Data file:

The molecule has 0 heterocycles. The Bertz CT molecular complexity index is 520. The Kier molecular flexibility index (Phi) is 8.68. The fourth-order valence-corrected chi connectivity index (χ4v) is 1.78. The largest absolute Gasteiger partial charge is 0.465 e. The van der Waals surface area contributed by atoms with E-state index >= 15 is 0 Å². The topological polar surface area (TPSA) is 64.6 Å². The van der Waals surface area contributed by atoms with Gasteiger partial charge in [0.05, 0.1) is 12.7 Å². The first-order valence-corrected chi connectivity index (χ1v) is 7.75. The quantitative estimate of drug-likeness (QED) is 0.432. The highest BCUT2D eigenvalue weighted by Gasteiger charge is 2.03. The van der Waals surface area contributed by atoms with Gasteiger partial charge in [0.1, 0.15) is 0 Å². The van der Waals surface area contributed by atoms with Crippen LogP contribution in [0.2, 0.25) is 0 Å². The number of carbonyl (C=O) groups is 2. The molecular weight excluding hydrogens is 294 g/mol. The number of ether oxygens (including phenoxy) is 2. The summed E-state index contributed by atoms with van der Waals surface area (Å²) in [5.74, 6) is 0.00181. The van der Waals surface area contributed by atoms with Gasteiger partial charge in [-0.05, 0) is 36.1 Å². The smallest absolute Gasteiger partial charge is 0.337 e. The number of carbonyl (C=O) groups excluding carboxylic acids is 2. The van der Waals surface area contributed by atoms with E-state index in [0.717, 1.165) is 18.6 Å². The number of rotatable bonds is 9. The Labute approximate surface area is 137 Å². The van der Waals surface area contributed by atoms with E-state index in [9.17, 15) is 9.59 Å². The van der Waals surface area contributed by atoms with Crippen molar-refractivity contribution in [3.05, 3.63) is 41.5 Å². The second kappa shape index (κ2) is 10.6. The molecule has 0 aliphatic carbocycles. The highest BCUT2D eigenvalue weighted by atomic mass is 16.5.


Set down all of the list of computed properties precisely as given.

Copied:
The molecule has 0 heterocycles. The Bertz CT molecular complexity index is 520. The Kier molecular flexibility index (Phi) is 8.68. The fourth-order valence-corrected chi connectivity index (χ4v) is 1.78. The largest absolute Gasteiger partial charge is 0.465 e. The van der Waals surface area contributed by atoms with E-state index >= 15 is 0 Å². The topological polar surface area (TPSA) is 64.6 Å². The van der Waals surface area contributed by atoms with Gasteiger partial charge in [0.05, 0.1) is 12.7 Å². The first-order valence-corrected chi connectivity index (χ1v) is 7.75. The quantitative estimate of drug-likeness (QED) is 0.432. The highest BCUT2D eigenvalue weighted by Gasteiger charge is 2.03. The van der Waals surface area contributed by atoms with Gasteiger partial charge in [0.1, 0.15) is 0 Å². The van der Waals surface area contributed by atoms with Crippen LogP contribution in [0.2, 0.25) is 0 Å². The number of carbonyl (C=O) groups is 2. The molecular weight excluding hydrogens is 294 g/mol. The number of ether oxygens (including phenoxy) is 2. The summed E-state index contributed by atoms with van der Waals surface area (Å²) in [5.74, 6) is 0.00181. The van der Waals surface area contributed by atoms with Gasteiger partial charge in [-0.05, 0) is 36.1 Å². The smallest absolute Gasteiger partial charge is 0.337 e. The number of carbonyl (C=O) groups excluding carboxylic acids is 2. The van der Waals surface area contributed by atoms with E-state index in [0.717, 1.165) is 18.6 Å². The number of rotatable bonds is 9. The Labute approximate surface area is 137 Å². The van der Waals surface area contributed by atoms with E-state index in [9.17, 15) is 9.59 Å². The van der Waals surface area contributed by atoms with Crippen molar-refractivity contribution in [3.05, 3.63) is 41.5 Å². The second kappa shape index (κ2) is 10.6. The molecule has 0 aliphatic carbocycles. The highest BCUT2D eigenvalue weighted by atomic mass is 16.5.